CK: I think what people might miss about Pharmhouse Wellness is that by just being in the industry and having a license, we are a well-funded group or wildly capitalized corporation. However, the ethos of Pharmhouse is that we are a bootstrapped, locally-owned, family-operated and independent little cannabis company.
TA: Any [other] misconceptions?
CK: Look, I don’t have a slush fund to dip into if we operate at a loss for the month. It’s not that way for us. For Pharmhouse Wellness we have to operate lean and efficiently to turn a profit.
And so, I think that folks may look at my story without really knowing my path, saying, “Oh, here’s just another rich, white guy who was handed a license. And that’s really not the case.
TA: But we know now that others in our society have faced even more significant challenges and obstacles to wealth creation from being over-policed or over-arrested within society. Thoughts on this? As I am sure a lot of our readers may be wondering.
CK: Yes, historically, there’s been just a tremendous inequity of over-policing communities of color, both in Grand Rapids [and] across the country as it pertains to cannabis.
Michigan requires a social equity plan for an adult-use marijuana business license, and I’m super excited about ours. I’m working with Aligned Planning
on structuring and implementing our social equity program and community development initiatives. Our program and what we have planned includes contracting services that support our business owned by folks who have been historically marginalized, creating our Local Impact Fund, and neighborhood beautification projects from tree plantings to public art created by local artists. There’s a lot to this plan. And jobs. Some of our crew,our budtenders and managers, are folks that were affected by the war on drugs, much like me. And so, to be able to offer employment in a growing industry is important.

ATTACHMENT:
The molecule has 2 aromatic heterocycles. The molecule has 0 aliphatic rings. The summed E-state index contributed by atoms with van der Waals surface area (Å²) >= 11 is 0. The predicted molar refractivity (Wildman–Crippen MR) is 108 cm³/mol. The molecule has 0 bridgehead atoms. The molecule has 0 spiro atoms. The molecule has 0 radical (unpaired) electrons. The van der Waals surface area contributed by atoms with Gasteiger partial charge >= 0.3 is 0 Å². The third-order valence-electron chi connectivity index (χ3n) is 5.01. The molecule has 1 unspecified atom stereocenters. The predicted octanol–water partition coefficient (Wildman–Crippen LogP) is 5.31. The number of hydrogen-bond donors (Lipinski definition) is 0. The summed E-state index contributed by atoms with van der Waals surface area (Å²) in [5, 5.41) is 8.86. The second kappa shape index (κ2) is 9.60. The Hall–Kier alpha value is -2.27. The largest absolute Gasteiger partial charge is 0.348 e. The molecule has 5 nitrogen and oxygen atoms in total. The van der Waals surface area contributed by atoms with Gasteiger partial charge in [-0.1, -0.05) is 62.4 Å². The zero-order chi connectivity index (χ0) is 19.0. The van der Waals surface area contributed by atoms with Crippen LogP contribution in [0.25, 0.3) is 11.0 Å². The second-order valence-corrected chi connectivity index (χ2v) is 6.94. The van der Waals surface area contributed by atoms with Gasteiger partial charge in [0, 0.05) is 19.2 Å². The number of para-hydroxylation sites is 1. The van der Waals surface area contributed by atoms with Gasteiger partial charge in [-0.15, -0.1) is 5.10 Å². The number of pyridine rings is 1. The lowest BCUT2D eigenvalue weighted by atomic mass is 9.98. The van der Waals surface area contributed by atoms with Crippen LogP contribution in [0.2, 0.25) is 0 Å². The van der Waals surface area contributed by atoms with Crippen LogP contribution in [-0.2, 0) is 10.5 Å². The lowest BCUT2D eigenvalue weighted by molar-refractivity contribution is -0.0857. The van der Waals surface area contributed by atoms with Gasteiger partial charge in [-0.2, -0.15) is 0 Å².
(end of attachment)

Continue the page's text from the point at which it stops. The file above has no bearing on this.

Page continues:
TA: It is clear you have a long and lasting relationship with cannabis stretching back to your teen years, you’ve taken your lumps and bounced back to shine, innovate, and deliver within the many governmental regulations and the social complexities of this emerging industry.
CK: We are cannabis enthusiasts at Pharmhouse Wellness. I think cannabis is one of the most diverse plants on planet earth. It has applications from construction to health care to manufacturing. This is a unique plant that was placed here for a reason. It has a tremendous amount of energy around it, especially on the cultivation side, which I have a particular passion for. We are opening up a cultivation facility in the not too distant future on Wealthy Street. And ultimately, it makes me feel good. We are all stressed out and it is a wonderful part of mind and body wellness.
An additional interview with Casey was recorded on May 6, 2021 at WGVU’s The Morning Show with Shelley Irwin. To listen to it, please follow this link
. Allen's questions and interview with Kornoelje has been edited for length and clarity. To write Allen, please start here
Photos provided by Tommy Allen courtesy of Allen + Pfleghaar Studio at Tanglefoot